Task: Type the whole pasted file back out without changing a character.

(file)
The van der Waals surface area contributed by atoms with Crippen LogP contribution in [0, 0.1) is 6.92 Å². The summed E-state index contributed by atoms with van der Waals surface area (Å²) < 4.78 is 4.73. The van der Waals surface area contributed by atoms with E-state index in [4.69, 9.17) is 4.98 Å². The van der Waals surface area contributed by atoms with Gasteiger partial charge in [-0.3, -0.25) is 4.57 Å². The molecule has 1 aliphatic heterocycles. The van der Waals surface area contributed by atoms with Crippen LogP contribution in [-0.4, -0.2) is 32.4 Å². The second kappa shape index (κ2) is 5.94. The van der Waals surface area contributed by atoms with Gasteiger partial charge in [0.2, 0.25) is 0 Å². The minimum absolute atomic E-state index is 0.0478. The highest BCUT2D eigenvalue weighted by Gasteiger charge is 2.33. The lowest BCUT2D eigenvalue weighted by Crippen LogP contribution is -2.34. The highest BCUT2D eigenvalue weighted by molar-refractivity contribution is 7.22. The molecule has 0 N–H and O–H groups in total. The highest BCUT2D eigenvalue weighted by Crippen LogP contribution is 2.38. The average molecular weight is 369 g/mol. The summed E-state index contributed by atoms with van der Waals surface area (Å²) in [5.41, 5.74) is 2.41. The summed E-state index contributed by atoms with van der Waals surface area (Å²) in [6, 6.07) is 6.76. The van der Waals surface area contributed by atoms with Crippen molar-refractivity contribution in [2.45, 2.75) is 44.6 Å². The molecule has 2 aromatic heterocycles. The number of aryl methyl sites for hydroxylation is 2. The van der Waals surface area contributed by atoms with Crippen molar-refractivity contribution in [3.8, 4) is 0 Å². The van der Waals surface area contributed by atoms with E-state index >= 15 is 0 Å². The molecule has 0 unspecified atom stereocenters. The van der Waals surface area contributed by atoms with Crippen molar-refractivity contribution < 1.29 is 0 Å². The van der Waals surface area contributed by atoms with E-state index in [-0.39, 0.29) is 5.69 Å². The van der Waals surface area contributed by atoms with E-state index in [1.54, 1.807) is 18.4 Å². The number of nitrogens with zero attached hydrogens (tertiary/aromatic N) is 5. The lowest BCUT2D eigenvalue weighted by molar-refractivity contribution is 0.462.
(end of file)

The van der Waals surface area contributed by atoms with Crippen LogP contribution in [0, 0.1) is 6.92 Å². The summed E-state index contributed by atoms with van der Waals surface area (Å²) < 4.78 is 4.73. The van der Waals surface area contributed by atoms with E-state index in [4.69, 9.17) is 4.98 Å². The van der Waals surface area contributed by atoms with Gasteiger partial charge in [-0.3, -0.25) is 4.57 Å². The molecule has 1 aliphatic heterocycles. The van der Waals surface area contributed by atoms with Crippen LogP contribution in [-0.4, -0.2) is 32.4 Å². The second kappa shape index (κ2) is 5.94. The van der Waals surface area contributed by atoms with Gasteiger partial charge in [0.2, 0.25) is 0 Å². The minimum absolute atomic E-state index is 0.0478. The highest BCUT2D eigenvalue weighted by Gasteiger charge is 2.33. The lowest BCUT2D eigenvalue weighted by Crippen LogP contribution is -2.34. The highest BCUT2D eigenvalue weighted by molar-refractivity contribution is 7.22. The molecule has 0 N–H and O–H groups in total. The highest BCUT2D eigenvalue weighted by Crippen LogP contribution is 2.38. The average molecular weight is 369 g/mol. The summed E-state index contributed by atoms with van der Waals surface area (Å²) in [5.41, 5.74) is 2.41. The summed E-state index contributed by atoms with van der Waals surface area (Å²) in [6, 6.07) is 6.76. The van der Waals surface area contributed by atoms with Crippen molar-refractivity contribution in [2.45, 2.75) is 44.6 Å². The molecule has 2 aromatic heterocycles. The number of aryl methyl sites for hydroxylation is 2. The van der Waals surface area contributed by atoms with Crippen molar-refractivity contribution in [3.8, 4) is 0 Å². The van der Waals surface area contributed by atoms with E-state index >= 15 is 0 Å². The molecule has 0 unspecified atom stereocenters. The van der Waals surface area contributed by atoms with Crippen molar-refractivity contribution < 1.29 is 0 Å². The van der Waals surface area contributed by atoms with E-state index in [-0.39, 0.29) is 5.69 Å². The van der Waals surface area contributed by atoms with E-state index in [1.54, 1.807) is 18.4 Å². The number of nitrogens with zero attached hydrogens (tertiary/aromatic N) is 5. The lowest BCUT2D eigenvalue weighted by molar-refractivity contribution is 0.462.